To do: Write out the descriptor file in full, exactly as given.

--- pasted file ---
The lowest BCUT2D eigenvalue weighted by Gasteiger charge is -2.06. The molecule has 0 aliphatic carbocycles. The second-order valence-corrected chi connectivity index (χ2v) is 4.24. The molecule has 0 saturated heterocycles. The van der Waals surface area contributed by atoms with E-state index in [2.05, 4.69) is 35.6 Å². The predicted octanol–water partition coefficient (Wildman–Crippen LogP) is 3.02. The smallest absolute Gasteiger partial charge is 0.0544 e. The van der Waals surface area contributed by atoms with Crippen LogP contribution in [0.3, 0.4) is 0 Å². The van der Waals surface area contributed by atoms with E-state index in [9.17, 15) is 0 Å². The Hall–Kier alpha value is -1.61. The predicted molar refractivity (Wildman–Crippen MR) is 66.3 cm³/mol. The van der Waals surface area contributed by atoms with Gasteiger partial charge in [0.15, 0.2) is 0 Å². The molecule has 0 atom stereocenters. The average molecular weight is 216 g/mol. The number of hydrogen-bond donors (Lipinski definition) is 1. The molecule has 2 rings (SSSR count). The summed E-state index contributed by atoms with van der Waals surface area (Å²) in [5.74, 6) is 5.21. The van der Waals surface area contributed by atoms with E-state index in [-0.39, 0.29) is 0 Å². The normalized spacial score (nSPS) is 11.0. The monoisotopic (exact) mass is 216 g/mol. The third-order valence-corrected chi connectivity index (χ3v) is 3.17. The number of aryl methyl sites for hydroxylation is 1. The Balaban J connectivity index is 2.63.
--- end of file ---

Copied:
The lowest BCUT2D eigenvalue weighted by Gasteiger charge is -2.06. The molecule has 0 aliphatic carbocycles. The second-order valence-corrected chi connectivity index (χ2v) is 4.24. The molecule has 0 saturated heterocycles. The van der Waals surface area contributed by atoms with E-state index in [2.05, 4.69) is 35.6 Å². The predicted octanol–water partition coefficient (Wildman–Crippen LogP) is 3.02. The smallest absolute Gasteiger partial charge is 0.0544 e. The van der Waals surface area contributed by atoms with Crippen LogP contribution in [0.3, 0.4) is 0 Å². The van der Waals surface area contributed by atoms with E-state index in [9.17, 15) is 0 Å². The Hall–Kier alpha value is -1.61. The predicted molar refractivity (Wildman–Crippen MR) is 66.3 cm³/mol. The van der Waals surface area contributed by atoms with Gasteiger partial charge in [0.15, 0.2) is 0 Å². The molecule has 0 atom stereocenters. The average molecular weight is 216 g/mol. The number of hydrogen-bond donors (Lipinski definition) is 1. The molecule has 2 rings (SSSR count). The summed E-state index contributed by atoms with van der Waals surface area (Å²) in [5.74, 6) is 5.21. The van der Waals surface area contributed by atoms with E-state index in [-0.39, 0.29) is 0 Å². The normalized spacial score (nSPS) is 11.0. The monoisotopic (exact) mass is 216 g/mol. The third-order valence-corrected chi connectivity index (χ3v) is 3.17. The number of aryl methyl sites for hydroxylation is 1. The Balaban J connectivity index is 2.63.